6 The other two hypotheses regarding the noncultivators: (1) If they draw income from land they are economically weak, hence must rely on political restrictions on property, and hence focus conflict on control of property; if they draw income from capital they are strong enough to focus conflict on income rather than property distribution. (2) If they draw income from land they usually rely on servile labor, hence cannot permit the extension of political rights, hence politicizing labor conflicts; if they draw income from capital, they depend on free labor, hence can tolerate cultivator rights and thus confine labor conflicts to the economic realm. The hypotheses for the cultivators are: (1) The greater the importance of land as an income source, the more they avoid risk and resist revolutionary politics; the greater the importance of wages in cash or in kind, the more they will take risks and the more open they are to revolutionary ideas. (2) The greater the importance of land, the stronger the economic incentives to compete and the weaker the incentives to organize; the greater the importance of wages, economic competition is less and political organization more likely. (3) The greater the importance of land, the greater the structural isolation or dependence on elites and hence the weaker the pressures for political solidarity; the greater the importance of wages, the greater the cultivators' structural interdependence and hence the pressures for political solidarity. Paige, pp. 18–35.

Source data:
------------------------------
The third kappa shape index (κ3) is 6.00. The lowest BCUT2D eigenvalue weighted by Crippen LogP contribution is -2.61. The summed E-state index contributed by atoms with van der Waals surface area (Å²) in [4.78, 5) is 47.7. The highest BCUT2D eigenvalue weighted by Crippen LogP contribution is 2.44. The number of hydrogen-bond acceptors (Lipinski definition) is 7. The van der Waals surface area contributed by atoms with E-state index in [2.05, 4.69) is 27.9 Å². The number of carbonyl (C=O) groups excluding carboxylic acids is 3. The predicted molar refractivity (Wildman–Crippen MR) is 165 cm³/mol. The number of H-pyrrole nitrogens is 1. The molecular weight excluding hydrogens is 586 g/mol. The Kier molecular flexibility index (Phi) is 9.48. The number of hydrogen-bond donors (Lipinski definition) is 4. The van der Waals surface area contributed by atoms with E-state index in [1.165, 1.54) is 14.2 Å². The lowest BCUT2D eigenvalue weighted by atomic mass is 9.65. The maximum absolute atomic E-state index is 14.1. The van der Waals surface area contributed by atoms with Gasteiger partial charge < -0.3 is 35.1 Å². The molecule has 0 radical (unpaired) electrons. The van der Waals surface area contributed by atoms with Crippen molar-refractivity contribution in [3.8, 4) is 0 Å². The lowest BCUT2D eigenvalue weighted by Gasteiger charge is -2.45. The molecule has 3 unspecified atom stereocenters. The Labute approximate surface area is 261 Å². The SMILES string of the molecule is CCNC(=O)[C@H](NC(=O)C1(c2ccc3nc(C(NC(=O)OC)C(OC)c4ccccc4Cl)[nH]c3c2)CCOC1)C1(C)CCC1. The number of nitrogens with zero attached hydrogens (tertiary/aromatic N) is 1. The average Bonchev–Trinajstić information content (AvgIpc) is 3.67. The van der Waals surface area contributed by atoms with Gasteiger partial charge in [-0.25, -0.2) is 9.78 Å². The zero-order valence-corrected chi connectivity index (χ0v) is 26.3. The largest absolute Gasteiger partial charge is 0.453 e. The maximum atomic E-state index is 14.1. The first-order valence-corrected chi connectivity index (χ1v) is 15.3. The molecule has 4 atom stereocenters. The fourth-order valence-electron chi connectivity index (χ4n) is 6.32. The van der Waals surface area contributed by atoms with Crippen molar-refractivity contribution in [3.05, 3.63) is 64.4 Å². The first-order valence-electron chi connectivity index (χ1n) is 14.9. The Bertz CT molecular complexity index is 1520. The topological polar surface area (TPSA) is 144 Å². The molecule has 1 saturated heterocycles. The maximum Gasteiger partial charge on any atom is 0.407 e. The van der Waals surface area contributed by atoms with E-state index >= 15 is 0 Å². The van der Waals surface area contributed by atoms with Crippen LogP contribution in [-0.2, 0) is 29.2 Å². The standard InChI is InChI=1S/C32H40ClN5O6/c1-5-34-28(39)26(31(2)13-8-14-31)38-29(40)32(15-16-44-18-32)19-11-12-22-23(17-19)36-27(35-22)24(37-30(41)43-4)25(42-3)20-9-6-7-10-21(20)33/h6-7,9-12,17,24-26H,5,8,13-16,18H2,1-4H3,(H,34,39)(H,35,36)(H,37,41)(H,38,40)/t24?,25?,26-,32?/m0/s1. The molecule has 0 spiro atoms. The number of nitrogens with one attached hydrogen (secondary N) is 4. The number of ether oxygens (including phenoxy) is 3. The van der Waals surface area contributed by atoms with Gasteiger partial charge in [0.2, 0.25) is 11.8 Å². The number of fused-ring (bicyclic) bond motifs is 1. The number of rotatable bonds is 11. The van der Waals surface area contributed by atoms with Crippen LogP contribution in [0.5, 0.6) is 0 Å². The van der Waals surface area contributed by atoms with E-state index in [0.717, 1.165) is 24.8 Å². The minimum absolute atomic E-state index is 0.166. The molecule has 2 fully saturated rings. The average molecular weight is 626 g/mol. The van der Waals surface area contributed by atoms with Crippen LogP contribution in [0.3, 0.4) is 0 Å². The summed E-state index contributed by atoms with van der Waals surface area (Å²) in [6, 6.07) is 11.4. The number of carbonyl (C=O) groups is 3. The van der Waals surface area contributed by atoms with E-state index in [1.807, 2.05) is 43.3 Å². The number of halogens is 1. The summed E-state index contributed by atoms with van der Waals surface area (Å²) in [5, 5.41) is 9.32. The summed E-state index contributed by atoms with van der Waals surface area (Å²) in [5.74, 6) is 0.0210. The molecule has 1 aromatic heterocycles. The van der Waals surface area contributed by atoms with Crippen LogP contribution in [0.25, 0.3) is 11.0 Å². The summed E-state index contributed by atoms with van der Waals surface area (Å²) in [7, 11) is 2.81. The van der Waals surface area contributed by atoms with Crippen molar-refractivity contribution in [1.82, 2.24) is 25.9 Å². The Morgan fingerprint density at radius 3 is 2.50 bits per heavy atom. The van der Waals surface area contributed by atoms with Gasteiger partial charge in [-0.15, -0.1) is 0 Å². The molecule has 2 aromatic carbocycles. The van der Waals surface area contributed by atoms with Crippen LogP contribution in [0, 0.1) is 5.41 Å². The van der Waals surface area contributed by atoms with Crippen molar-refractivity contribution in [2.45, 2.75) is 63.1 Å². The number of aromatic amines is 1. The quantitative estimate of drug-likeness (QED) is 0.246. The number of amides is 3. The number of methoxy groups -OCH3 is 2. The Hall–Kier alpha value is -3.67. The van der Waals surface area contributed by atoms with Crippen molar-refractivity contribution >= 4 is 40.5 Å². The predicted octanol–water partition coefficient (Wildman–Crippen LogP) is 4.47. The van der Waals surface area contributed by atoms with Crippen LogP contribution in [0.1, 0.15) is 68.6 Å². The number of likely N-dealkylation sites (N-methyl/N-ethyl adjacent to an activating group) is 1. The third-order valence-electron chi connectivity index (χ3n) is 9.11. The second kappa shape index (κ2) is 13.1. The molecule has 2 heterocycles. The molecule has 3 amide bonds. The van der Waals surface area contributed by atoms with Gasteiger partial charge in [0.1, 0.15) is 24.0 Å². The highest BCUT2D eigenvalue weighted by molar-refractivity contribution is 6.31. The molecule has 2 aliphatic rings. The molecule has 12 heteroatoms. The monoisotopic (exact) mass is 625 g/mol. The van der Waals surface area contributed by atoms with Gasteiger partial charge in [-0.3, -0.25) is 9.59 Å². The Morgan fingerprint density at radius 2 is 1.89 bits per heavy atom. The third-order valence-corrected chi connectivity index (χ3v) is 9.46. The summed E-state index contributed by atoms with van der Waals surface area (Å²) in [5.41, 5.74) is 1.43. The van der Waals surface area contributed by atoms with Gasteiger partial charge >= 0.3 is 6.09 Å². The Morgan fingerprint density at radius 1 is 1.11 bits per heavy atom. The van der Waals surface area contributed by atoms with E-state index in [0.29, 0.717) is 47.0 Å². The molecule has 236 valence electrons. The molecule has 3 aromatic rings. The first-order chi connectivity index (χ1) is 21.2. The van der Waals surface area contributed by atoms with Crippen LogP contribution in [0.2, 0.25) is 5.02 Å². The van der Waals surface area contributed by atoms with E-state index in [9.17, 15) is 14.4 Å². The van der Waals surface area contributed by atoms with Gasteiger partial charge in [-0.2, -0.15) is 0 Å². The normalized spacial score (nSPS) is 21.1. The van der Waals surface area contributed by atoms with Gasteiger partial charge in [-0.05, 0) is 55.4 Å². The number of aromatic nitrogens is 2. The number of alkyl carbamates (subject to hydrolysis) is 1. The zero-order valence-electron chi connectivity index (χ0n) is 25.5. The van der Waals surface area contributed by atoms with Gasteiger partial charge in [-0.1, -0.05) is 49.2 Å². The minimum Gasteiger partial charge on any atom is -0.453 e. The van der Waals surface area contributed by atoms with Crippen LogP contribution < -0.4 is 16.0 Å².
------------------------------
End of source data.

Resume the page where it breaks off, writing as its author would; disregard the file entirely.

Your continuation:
7 Smelser, Neil, Theory of Collective Behavior (New York: Free Press, 1962);Milgram, Stanley and Toch, Hans, “Collective Behavior: Crowds and Social Movements,” in Gardner, L. and Aronson, E., eds., The Handbook of Social Psychology, Vol. IV (Reading, Mass.: Addison-Wesley, 1969).

8 Skocpol, Theda, “France, Russia, China: A Structural Analysis of Social Revolutions,” Comparative Studies in Society and History 18: 2 (04 1976), 175210.

9 For case studies attempting this, see Goldfrank, Walter L., “World System, State Structure and the Onset of the Mexican Revolution,” Politics and Society V, 4 (Fall 1975), pp. 417–39, and Skocpol, Theda R., States and Social Revolution: A Comparative Analysis of France, Russia, and China (Cambridge: Cambridge University Press, 1979).

10 Cf. Paige's repeated references to the Peruvian haciendas as “feuda.”

11 Race, Jeffrey, War Comes to Long An: Revolutionary Conflict in a Vietnamese Province (Berkeley: University of California Press, 1972), p. 144.

12 Cf. Wallerstein's comparison of sixteenth-century Russia (external) and Poland (peripheral) in Modern World-System, Ch. 6; and Paul Lubeck's comparison of nineteenth-century Nigeria's Northern (external) and Southern (peripheral) regions, “Islam and Resistance in Northern Nigeria,” in Goldfrank, Walter L., ed., The World-System of Capitalism: Past and Present (Beverly Hills: Sage Publications, 1979).

13 One such mechanism is that proposed by James Scott in his discussion of rice cultivators in Southeast Asia, their subsistence ethic and “safety first” mentality: The Moral Economy of the Peasant: Rebellion and Subsistence in Southeast Asia (New Haven: Yale University Press, 1976). Oddly enough for a materialist, Paige never considers the possibility that the production of basic food grains differs in important ways from that of other commericial crops.

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Comparative Studies in Society and History
  • ISSN: 0010-4175
  • EISSN: 1475-2999
  • URL: /core/journals/comparative-studies-in-society-and-history